Then there is the belt, a holdover from the British cartridge on which it is based. On a long, tapered case intended for dangerous game hunting in 1912, the belt made sense. On the comparatively straight-wall .300 Win. Mag. in the 21st century it is nothing more than a nuisance. Although the .300 Win. Mag. is designed to headspace on the belt, few reloaders actually do this because belt thickness varies from manufacturer to manufacturer. More consistent accuracy can be achieved by headspacing off the shoulder. Reloaders can accomplish this by simply backing off their resizing die a quarter to a half turn; this should also extend case life.

It must also be understood that the big Win. Mag.'s performance does come at a price. Hand in hand with stiff recoil is throat-eroding performance. Do not expect to stuff copious quantities of slow-burning powder down a .30 caliber hole and have Methuselah-like barrel life. If you demand performance, peak barrel life may only be 1,200 to 1,800 rounds. But it will be a heck of a ride for those 1,200 to 1,800 rounds.

Like I said, the chambering is what makes the new Omen so fascinating, but the rifle itself is interesting as well. In simplest terms, the new Omen is a variant of Stoner's AR-10, which utilizes the traditional Rossignol gas tube and a carrier-controlled multi-lugged rotating bolt. It has, of course been scaled up for the larger cartridge.

The Omen is built using a billet aluminum upper receiver. Mated to this is a match-grade 416 stainless steel barrel with a nitride finish and a nickel boron-plated barrel extension. To reduce weight and improve handling, the barrel is 22 inches long and sports a SASS barrel taper to the gas block and runs 0.870 inch forward of the block. The barrel is fluted to reduce weight as well, and it employs a 1:10 twist that allows a wide variety of bullet weights to be used.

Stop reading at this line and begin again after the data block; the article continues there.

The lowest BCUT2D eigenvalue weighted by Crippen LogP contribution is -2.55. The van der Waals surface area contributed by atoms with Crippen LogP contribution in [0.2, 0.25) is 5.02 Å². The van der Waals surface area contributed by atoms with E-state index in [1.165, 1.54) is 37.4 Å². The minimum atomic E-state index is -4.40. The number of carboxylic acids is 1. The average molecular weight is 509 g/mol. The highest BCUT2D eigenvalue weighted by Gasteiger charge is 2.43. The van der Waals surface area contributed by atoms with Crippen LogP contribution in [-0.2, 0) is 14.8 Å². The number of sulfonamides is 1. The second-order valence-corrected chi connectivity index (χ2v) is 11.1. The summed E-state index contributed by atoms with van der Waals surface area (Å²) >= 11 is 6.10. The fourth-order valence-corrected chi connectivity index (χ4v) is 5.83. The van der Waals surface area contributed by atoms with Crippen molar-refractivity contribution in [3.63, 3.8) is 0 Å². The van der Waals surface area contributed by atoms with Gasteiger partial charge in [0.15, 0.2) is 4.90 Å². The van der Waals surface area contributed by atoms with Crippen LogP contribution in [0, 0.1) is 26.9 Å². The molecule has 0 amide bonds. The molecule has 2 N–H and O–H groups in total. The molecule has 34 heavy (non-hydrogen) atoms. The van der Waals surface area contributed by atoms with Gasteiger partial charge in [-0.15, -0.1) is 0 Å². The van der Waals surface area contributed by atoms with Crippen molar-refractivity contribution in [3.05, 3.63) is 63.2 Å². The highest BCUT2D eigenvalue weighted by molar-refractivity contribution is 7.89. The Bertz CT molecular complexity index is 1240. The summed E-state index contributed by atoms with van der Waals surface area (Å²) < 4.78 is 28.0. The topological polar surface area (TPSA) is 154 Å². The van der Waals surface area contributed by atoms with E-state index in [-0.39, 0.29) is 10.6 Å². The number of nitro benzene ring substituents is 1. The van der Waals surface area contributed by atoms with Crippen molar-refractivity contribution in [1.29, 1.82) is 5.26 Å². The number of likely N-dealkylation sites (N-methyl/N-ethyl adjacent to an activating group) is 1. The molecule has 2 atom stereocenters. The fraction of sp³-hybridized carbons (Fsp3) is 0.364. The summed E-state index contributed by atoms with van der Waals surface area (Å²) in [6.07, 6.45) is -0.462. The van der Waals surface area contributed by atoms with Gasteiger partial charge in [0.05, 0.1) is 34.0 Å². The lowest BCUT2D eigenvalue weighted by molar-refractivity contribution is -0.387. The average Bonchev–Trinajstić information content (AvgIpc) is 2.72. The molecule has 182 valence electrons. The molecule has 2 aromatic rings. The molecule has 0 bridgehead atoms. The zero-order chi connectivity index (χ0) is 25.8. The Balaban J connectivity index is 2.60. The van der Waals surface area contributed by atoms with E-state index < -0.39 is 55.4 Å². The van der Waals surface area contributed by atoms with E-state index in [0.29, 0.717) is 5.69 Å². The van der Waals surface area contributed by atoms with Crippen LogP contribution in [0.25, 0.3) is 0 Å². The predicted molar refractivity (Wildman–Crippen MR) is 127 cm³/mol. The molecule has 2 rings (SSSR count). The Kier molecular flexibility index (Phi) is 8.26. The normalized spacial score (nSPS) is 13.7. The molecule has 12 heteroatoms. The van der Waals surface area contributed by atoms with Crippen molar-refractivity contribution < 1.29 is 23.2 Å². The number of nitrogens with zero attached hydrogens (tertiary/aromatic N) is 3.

My review rifle also wore NEMO's new A-10 muzzle brake. This design features five baffles and, according to testing performed by Texas University, reduces recoil by a signifcant margin compared to a standard flash suppressor.

A low-profile gas block is fitted to the barrel and retained by two set screws. The block tucks neatly inside NEMO's free-floating fore-end system. The fore-end is designed to tie into the receiver to make it as secure as possible. Six bolts clamp the rail to the barrel nut, and two more lock it to the upper receiver.

Rather than being covered in MIL STD 1913 rails it features a single full-length rail at 12 o'clock. If you want more, the fore-end has threaded mounting points that permit the shooter to mount additional short rail sections. This reduces both the weight and diameter of the fore-end, making it lighter and more comfortable in the hand. I found the fore-end fit my hand very well and made it comfortable to carry and shoot from field positions.

Stuffed inside the upper receiver is a nickel boron-coated bolt carrier assembly. The first thing you will notice is the carrier has been redesigned to accept a charging handle. This protrudes from the right side of the receiver, which is slotted accordingly.

The takedown pin was very tight on my sample, and I resorted to a Delrin punch to knock it out. In order to remove the bolt carrier you must first pop the charging handle out of it. I accomplished this with a quick tug.

A spring-loaded buffer mechanism is pinned to the tail of the carrier, and the gas key is firmly staked in place. Removing the firing pin retaining pin took a bit of force, and it's a bit of a chore removing the firing pin due to its length (4.75 inches) and proximity to the added buffer in the rear of the carrier. A spring has been added to the firing pin to prevent slam-fires. Instead of a standard cam pin, the Omen has one that incorporates a roller bearing.

You can see in the photos that NEMO has deleted the ejection port dust cover and did not bother with the A2-style case deflector. The lower receiver is machined from a billet, like the upper. Inside I found a Geissele SSA-Enhanced trigger. The controls are all straight AR with nothing out of the ordinary added.

Feed is from a large, ribbed polymer magazine. A double-stack dual feed design, it holds 14 rounds. Due to its sheer size, the design appeared fairly robust, and it was fitted with a fairly heavy spring.

While different stock options are available my review rifle came with a carbine-length receiver extension fitted with a Magpul STR collapsible stock. A Hogue Overmolded pistol grip completes the lower.